Every email you send should have a clear point to it. Are you answering a burning question your target audience has that will help them to do their job better? Are you letting them know of a new product or service you offer? Are you inviting them to a webinar about key trends in their sector?
Whatever your goal, make sure you have a clear call to action to match.
A/B Testing is a really handy way to make sure you’re always having the greatest possible impact.
This works by letting you come up with two different options, such as subject lines for your email or types of call to action. Half your clients see one version, half see the other. You can then compare which one gets the most people clicking and use this to hone your copy next time!
It’s a trap that a lot of companies fall into, but it won’t get you any brownie points with customers. Don’t only contact your email list when you want to sell them something!
The idea is that you should constantly be making yourself useful and valuable, so that they look forward to hearing from you. That way, you can slip in a great offer or move the conversation forward when it’s appropriate – you don’t look like you’re always after their money!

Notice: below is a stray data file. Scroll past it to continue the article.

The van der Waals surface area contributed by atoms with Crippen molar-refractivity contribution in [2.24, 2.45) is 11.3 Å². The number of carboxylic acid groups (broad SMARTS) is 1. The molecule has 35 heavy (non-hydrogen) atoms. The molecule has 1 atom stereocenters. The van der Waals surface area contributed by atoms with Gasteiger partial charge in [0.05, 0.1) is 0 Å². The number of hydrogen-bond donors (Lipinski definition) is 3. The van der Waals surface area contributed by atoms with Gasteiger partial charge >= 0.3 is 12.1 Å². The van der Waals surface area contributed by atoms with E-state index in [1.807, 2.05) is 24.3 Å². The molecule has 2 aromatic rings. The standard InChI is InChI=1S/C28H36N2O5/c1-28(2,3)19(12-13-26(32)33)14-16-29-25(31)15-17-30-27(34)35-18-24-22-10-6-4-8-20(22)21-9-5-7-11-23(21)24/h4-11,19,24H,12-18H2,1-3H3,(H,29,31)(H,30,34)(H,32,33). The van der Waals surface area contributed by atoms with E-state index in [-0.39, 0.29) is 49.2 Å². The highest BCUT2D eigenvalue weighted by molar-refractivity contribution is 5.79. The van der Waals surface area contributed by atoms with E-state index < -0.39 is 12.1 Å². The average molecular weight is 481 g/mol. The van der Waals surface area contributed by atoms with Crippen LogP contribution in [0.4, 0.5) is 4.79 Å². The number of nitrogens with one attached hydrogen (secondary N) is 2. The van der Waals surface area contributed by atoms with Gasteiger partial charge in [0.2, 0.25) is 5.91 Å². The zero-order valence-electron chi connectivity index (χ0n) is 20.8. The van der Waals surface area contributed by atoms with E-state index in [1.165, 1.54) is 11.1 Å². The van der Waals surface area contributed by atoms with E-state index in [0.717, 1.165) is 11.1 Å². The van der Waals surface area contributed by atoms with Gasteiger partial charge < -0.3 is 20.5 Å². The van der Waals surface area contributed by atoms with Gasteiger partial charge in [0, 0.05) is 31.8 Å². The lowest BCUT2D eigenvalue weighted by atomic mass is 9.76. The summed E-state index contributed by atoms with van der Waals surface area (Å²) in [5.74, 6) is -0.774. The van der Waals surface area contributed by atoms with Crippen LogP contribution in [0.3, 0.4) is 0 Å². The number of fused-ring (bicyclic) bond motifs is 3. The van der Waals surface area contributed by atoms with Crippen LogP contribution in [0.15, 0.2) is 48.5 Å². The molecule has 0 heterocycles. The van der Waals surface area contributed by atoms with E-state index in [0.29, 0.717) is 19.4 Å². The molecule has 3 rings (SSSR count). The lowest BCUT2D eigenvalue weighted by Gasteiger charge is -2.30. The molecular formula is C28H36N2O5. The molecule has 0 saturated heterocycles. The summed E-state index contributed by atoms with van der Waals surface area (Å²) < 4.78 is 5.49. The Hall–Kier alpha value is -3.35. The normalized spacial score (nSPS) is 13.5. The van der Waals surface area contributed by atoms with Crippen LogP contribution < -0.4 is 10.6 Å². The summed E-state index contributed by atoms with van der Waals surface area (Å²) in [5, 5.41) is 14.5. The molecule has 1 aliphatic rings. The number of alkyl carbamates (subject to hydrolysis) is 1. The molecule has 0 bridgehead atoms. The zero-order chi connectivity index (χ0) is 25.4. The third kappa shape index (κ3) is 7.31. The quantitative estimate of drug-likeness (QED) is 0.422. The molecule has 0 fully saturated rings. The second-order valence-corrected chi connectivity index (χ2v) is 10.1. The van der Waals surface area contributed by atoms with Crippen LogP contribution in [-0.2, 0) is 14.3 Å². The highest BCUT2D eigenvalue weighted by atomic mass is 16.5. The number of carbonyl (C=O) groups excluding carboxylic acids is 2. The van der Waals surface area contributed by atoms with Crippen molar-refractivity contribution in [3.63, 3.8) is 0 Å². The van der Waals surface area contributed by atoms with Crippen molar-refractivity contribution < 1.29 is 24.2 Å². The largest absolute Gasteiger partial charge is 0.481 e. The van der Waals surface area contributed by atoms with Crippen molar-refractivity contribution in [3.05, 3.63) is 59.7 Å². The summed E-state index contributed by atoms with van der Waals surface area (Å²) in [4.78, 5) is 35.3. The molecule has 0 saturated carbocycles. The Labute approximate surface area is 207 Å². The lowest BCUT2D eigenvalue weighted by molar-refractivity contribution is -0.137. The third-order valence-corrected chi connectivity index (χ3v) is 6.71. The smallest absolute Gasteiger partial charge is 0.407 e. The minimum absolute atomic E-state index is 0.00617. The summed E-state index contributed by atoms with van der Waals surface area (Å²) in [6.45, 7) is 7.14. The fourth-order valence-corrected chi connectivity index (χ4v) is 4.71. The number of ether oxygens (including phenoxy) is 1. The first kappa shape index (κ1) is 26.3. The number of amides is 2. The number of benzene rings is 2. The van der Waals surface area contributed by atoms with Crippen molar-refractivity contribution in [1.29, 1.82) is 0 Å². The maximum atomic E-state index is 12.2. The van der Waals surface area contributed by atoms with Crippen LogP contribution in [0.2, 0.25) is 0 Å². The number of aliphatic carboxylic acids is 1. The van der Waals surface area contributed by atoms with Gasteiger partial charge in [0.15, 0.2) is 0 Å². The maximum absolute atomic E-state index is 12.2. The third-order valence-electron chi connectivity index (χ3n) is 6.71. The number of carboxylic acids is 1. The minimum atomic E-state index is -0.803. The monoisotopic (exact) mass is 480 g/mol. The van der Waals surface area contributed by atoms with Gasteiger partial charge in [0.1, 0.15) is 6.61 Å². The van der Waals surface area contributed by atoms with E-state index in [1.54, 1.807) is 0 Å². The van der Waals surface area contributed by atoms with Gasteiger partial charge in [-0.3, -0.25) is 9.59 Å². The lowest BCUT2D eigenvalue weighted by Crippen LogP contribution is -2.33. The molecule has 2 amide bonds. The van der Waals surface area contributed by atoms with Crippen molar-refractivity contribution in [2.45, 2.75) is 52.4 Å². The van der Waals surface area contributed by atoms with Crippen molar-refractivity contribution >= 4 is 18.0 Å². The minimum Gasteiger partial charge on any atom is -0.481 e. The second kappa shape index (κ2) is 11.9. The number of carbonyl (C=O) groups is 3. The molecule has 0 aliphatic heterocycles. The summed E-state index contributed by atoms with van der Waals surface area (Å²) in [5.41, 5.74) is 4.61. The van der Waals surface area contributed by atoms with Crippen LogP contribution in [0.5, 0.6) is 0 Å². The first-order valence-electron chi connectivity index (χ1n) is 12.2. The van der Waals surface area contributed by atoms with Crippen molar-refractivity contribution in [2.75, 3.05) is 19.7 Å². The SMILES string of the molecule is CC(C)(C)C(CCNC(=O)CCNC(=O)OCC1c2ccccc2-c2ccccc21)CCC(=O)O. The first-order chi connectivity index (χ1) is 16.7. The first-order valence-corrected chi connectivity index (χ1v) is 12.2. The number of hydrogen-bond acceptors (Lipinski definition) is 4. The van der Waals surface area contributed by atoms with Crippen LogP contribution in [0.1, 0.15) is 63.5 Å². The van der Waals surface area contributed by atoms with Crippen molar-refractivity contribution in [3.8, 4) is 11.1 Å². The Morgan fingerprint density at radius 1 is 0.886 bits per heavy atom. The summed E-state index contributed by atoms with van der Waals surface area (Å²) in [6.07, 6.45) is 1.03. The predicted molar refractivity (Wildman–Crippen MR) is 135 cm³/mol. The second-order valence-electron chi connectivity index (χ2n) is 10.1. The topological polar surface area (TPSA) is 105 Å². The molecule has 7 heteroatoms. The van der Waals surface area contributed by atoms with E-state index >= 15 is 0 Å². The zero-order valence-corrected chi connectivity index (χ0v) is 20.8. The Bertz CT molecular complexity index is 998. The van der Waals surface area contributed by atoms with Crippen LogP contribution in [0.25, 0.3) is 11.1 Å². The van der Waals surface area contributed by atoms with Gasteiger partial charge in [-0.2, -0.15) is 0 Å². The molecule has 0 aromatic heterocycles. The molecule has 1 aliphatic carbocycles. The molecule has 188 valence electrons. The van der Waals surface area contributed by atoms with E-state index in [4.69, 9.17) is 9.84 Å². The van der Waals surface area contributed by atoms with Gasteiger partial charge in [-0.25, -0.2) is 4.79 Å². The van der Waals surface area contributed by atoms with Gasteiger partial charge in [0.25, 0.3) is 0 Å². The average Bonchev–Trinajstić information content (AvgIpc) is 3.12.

Not everyone on your email list wants the same thing from you, and that makes segmentation essential.
For example, if you sell remote sensing equipment to a broad range of customers, you may have an NGO client who is concerned with environmental monitoring in order to respond quickly in a humanitarian crisis, and another energy client that is primarily interested in keeping an eye on pipeline integrity and getting people in there fast if any damage occurs.
At times, these interests will overlap – but often, they won’t. It makes much more sense to send two sets of emails where you’ve adapted your language to the end client, or to make sure you separate out the emails you send them, than to risk alienating both clients by emailing them with something that seems irrelevant to their needs.